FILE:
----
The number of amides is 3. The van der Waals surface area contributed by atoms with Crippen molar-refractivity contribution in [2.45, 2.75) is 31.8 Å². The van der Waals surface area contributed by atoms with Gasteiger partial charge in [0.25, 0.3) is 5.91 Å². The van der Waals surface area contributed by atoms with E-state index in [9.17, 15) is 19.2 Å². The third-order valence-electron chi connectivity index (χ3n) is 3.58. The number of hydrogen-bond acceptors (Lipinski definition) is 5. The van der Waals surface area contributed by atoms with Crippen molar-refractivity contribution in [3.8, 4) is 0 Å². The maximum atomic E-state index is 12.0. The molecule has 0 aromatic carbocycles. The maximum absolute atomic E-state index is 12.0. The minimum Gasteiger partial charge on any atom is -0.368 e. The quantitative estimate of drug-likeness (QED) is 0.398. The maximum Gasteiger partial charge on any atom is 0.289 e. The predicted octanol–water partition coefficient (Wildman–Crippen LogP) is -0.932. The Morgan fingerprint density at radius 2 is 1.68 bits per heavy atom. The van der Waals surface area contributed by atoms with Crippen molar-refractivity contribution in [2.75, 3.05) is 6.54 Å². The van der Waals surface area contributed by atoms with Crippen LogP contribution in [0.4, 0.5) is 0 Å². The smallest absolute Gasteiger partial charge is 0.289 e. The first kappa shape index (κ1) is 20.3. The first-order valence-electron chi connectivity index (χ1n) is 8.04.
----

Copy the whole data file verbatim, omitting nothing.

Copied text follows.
The number of amides is 3. The van der Waals surface area contributed by atoms with Crippen molar-refractivity contribution in [2.45, 2.75) is 31.8 Å². The van der Waals surface area contributed by atoms with Gasteiger partial charge in [0.25, 0.3) is 5.91 Å². The van der Waals surface area contributed by atoms with E-state index in [9.17, 15) is 19.2 Å². The third-order valence-electron chi connectivity index (χ3n) is 3.58. The number of hydrogen-bond acceptors (Lipinski definition) is 5. The van der Waals surface area contributed by atoms with Crippen molar-refractivity contribution in [3.8, 4) is 0 Å². The maximum atomic E-state index is 12.0. The molecule has 0 aromatic carbocycles. The maximum absolute atomic E-state index is 12.0. The minimum Gasteiger partial charge on any atom is -0.368 e. The quantitative estimate of drug-likeness (QED) is 0.398. The maximum Gasteiger partial charge on any atom is 0.289 e. The predicted octanol–water partition coefficient (Wildman–Crippen LogP) is -0.932. The Morgan fingerprint density at radius 2 is 1.68 bits per heavy atom. The van der Waals surface area contributed by atoms with Crippen molar-refractivity contribution in [2.75, 3.05) is 6.54 Å². The van der Waals surface area contributed by atoms with Crippen LogP contribution in [0.4, 0.5) is 0 Å². The smallest absolute Gasteiger partial charge is 0.289 e. The first kappa shape index (κ1) is 20.3. The first-order valence-electron chi connectivity index (χ1n) is 8.04.